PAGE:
Rooney the midfielder
I have to admit, I’ve always been sceptical of the argument that Rooney will begin to play a deeper, midfield role as he enters the twilight of his career. I’ve always been of the belief that his strongest position is as a goal-scoring centre forward and that scoring rather than creating goals is his forte. Despite this, it has to be said that Rooney gave another convincing performance in midfield, continuing at the level displayed against Liverpool. He spread the ball well and brought both Valencia and Young into the game frequently and had to be on the top of his game in the first half to ensure that United had any kind of presence in midfield, given the poor performance from Darren Fletcher.
Given Van Persie’s renaissance and the potential goal power if Falcao can retain match fitness, it would appear that Rooney may well become a permanent fixture in United’s midfield. This would allow Di Maria to play centrally behind the two strikers, with Mata probably becoming the fall guy again.
3-5-2 or 4-1-2-1-2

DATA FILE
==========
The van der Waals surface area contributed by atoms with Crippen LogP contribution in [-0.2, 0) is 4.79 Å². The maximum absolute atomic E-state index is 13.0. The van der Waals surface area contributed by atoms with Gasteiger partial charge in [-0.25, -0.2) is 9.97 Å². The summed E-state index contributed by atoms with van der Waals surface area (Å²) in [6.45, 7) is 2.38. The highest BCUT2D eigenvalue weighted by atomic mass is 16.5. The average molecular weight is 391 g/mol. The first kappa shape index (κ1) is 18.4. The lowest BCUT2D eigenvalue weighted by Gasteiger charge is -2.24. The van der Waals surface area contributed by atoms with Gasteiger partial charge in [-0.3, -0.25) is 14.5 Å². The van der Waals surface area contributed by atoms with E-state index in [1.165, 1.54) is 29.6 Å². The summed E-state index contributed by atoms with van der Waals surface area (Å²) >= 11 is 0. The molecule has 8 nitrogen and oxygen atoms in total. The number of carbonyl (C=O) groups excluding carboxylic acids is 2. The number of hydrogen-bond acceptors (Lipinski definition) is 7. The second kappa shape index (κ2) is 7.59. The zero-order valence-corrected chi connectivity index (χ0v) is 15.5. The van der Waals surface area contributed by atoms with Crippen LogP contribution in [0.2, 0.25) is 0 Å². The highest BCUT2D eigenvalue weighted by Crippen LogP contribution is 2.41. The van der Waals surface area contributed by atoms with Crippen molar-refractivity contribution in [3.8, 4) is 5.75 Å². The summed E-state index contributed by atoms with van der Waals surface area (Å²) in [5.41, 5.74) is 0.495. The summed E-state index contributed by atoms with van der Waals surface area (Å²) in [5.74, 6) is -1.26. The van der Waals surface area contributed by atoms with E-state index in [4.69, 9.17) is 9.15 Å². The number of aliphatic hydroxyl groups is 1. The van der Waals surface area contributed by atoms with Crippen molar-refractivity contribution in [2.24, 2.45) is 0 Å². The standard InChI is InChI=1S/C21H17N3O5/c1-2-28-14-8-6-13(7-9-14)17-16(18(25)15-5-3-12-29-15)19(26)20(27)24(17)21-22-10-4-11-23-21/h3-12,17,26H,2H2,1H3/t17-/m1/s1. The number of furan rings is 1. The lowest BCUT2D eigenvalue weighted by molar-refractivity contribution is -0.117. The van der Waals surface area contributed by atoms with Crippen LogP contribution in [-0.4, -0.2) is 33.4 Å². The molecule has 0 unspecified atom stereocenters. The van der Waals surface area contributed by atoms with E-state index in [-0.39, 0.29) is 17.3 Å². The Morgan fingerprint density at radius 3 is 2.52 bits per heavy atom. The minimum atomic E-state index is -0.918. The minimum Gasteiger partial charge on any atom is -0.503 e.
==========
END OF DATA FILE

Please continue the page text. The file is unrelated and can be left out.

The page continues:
United have tended to play under Van Gaal using either a 3-5-2 or a 4-1-2-1-2 (or 4-4-2 diamond) and the re-emergence of the 3-5-2 this season hasn’t been exclusive to United either, with many Premier League teams using the formation. In these days of attacking full backs and a holding midfielder, however, I often think to myself that there is very little difference between the two formations and certainly not to a level whereby too greater significance should be placed on it. This is especially the case when United use a player like Michael Carrick at the centre of the three ‘centre-backs’. When Carrick is used in that position, the only real difference to the more orthodox 4-1-2-1-2, is that the holding midfielder’s starting position is deeper, with the two centre backs spread further apart. When you think about it, that isn’t a particularly huge transformation.